This year’s Chai in the Hub honorees are driven, intelligent and devoted to the Boston Jewish community, as evidenced by their wonderful work.

In Part 1, meet six of these inspiring young adults, who were nominated by their peers, friends and colleagues.

Caroline Dorn

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Growing up in Westchester, New York, Caroline Dorn was immersed in Jewish culture, whether it was at home or at Camp Tel Noar, like many of her fellow honorees. The soon-to-be 27-year-old moved to Massachusetts after college and has worked at Temple Shalom of Newton since graduating, currently serving as the membership and engagement coordinator. Her favorite part of working at Temple Shalom is the people. “I’ve made some great friendships with congregants and staff that are really special to me,” she said. “Also, it’s a really fun work environment. I get to be creative every day, and we all genuinely enjoy each other.”

Dorn also spoke about the importance of creating space within synagogues for people during both the good and bad times they may face. “Relational work is the heart of synagogue work,” she said. “People expect the congregation to be there for them.”

Aside from her day job, Dorn is involved with Riverway Project based out of Temple Israel of Boston. Riverway provides programs for Jewish people in their 20s and 30s to connect with each other and with their religion. “Boston is the best city to be a young adult Jew,” Dorn said.

Jessica Solomon Sanders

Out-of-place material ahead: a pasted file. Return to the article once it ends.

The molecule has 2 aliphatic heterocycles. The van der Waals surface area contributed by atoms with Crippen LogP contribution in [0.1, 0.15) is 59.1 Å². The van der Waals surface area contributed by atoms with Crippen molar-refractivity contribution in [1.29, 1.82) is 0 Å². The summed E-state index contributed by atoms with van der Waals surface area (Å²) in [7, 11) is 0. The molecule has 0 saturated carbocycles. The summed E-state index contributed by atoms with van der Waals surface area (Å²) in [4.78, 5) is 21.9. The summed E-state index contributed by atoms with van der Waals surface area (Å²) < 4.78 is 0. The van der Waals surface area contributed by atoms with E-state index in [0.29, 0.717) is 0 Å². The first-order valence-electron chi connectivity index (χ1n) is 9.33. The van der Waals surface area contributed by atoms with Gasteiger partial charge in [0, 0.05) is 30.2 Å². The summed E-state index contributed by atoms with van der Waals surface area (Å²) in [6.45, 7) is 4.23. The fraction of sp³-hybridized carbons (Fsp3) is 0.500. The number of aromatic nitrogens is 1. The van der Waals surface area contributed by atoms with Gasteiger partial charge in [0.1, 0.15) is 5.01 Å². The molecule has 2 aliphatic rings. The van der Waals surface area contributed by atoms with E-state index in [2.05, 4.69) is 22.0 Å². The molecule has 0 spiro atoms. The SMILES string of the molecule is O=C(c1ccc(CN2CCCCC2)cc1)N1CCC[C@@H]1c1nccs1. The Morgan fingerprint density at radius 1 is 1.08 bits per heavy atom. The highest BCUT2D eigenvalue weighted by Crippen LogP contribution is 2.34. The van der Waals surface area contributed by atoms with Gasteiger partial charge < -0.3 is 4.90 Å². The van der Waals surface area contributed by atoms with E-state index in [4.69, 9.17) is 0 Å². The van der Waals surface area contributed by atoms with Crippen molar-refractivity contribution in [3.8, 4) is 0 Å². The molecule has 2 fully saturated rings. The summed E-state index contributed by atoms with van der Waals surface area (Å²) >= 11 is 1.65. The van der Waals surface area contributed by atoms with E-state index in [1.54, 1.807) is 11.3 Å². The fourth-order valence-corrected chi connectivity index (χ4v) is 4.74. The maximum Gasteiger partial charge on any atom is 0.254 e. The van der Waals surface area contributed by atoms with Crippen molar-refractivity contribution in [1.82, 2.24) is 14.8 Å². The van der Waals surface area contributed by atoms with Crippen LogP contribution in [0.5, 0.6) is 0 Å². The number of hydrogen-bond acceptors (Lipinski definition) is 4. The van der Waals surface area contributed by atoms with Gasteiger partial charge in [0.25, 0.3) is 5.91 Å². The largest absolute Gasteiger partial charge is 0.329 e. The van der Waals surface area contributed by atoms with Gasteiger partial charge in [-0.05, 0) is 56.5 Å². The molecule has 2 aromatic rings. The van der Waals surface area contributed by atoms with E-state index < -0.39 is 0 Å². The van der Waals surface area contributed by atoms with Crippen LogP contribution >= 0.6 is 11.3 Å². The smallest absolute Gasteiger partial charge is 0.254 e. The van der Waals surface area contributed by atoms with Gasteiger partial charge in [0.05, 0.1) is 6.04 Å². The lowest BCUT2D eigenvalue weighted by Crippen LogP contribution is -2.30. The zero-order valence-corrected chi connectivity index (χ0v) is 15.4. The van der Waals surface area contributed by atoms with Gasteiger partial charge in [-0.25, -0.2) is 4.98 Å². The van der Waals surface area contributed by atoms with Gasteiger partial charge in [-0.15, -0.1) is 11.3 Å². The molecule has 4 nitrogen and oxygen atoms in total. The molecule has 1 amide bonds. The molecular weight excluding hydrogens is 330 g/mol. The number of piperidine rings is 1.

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Cleveland native Jessica Solomon Sanders fondly remembers the time she spent volunteering at Jewish nursing homes as a child. She was involved in BBYO and NFTY and was the song leader for ETGAR before receiving her degree at Vanderbilt’s Peabody College. She then began her work with children and adults with developmental disabilities. Now, the 31-year-old is completing her residency while specializing in neurodevelopmental disabilities.

“I’ve always wanted to improve the lives of people with neurodevelopmental disabilities,” Sanders said, after speaking affectionately of her friend Julia, whom she met through Jewish Big Brothers Big Sisters of Greater Boston. She emphasized the importance of diversity within both her residency and her work with Jewish Big Brothers Big Sisters, as well as Riverway. “I want to help adult doctors feel more comfortable treating adults with developmental disabilities,” she said. “Treatment for people with neurodevelopmental disabilities is not limited to pediatrics.”

On top of her residency, Sanders created a clinic for adults with neurodevelopmental disorders to provide more specialized care for those who need it. Her work also expands to Waypoint Adventure, where she is on the board of directors. “Things are more interesting around different types of people,” she said.

Efraim Yudewitz